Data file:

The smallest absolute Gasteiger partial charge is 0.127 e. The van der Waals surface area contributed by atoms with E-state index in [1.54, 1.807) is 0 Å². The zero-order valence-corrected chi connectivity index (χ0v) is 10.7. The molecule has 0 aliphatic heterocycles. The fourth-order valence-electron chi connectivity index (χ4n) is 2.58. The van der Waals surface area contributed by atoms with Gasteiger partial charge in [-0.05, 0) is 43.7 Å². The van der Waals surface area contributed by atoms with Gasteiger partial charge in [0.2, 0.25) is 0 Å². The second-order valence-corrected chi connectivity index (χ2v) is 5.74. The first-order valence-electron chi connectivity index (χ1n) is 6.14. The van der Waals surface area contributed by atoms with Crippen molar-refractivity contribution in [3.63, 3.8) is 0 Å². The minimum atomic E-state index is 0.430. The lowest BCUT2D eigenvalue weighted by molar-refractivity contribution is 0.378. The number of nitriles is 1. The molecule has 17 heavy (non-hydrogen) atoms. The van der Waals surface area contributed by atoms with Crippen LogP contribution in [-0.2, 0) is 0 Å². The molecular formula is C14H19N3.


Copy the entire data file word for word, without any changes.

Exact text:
The smallest absolute Gasteiger partial charge is 0.127 e. The van der Waals surface area contributed by atoms with E-state index in [1.54, 1.807) is 0 Å². The zero-order valence-corrected chi connectivity index (χ0v) is 10.7. The molecule has 0 aliphatic heterocycles. The fourth-order valence-electron chi connectivity index (χ4n) is 2.58. The van der Waals surface area contributed by atoms with Gasteiger partial charge in [-0.05, 0) is 43.7 Å². The van der Waals surface area contributed by atoms with Gasteiger partial charge in [0.2, 0.25) is 0 Å². The second-order valence-corrected chi connectivity index (χ2v) is 5.74. The first-order valence-electron chi connectivity index (χ1n) is 6.14. The van der Waals surface area contributed by atoms with Crippen molar-refractivity contribution in [3.63, 3.8) is 0 Å². The minimum atomic E-state index is 0.430. The lowest BCUT2D eigenvalue weighted by molar-refractivity contribution is 0.378. The number of nitriles is 1. The molecule has 17 heavy (non-hydrogen) atoms. The van der Waals surface area contributed by atoms with Crippen LogP contribution in [-0.2, 0) is 0 Å². The molecular formula is C14H19N3.